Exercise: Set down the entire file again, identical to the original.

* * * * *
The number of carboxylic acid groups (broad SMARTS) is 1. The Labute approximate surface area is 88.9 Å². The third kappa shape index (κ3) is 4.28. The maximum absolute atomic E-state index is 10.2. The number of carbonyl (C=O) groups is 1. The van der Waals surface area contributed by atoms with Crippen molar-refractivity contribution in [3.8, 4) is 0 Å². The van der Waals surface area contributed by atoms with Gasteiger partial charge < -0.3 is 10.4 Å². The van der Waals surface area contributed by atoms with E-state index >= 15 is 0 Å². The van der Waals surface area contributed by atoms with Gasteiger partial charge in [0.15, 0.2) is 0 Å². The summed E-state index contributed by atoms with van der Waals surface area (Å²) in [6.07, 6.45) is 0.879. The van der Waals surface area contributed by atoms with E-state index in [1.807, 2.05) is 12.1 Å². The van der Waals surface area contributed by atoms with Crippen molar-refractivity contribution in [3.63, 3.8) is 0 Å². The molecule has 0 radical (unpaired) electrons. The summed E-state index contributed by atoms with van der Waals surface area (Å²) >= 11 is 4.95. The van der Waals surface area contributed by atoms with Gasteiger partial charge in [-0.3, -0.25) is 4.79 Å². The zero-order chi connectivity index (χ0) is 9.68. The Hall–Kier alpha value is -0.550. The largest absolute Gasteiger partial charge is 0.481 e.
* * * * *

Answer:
The number of carboxylic acid groups (broad SMARTS) is 1. The Labute approximate surface area is 88.9 Å². The third kappa shape index (κ3) is 4.28. The maximum absolute atomic E-state index is 10.2. The number of carbonyl (C=O) groups is 1. The van der Waals surface area contributed by atoms with Crippen molar-refractivity contribution in [3.8, 4) is 0 Å². The van der Waals surface area contributed by atoms with Gasteiger partial charge < -0.3 is 10.4 Å². The van der Waals surface area contributed by atoms with E-state index >= 15 is 0 Å². The van der Waals surface area contributed by atoms with Gasteiger partial charge in [0.15, 0.2) is 0 Å². The summed E-state index contributed by atoms with van der Waals surface area (Å²) in [6.07, 6.45) is 0.879. The van der Waals surface area contributed by atoms with E-state index in [1.807, 2.05) is 12.1 Å². The van der Waals surface area contributed by atoms with Crippen molar-refractivity contribution in [3.63, 3.8) is 0 Å². The molecule has 0 radical (unpaired) electrons. The summed E-state index contributed by atoms with van der Waals surface area (Å²) >= 11 is 4.95. The van der Waals surface area contributed by atoms with Gasteiger partial charge in [-0.3, -0.25) is 4.79 Å². The zero-order chi connectivity index (χ0) is 9.68. The Hall–Kier alpha value is -0.550. The largest absolute Gasteiger partial charge is 0.481 e.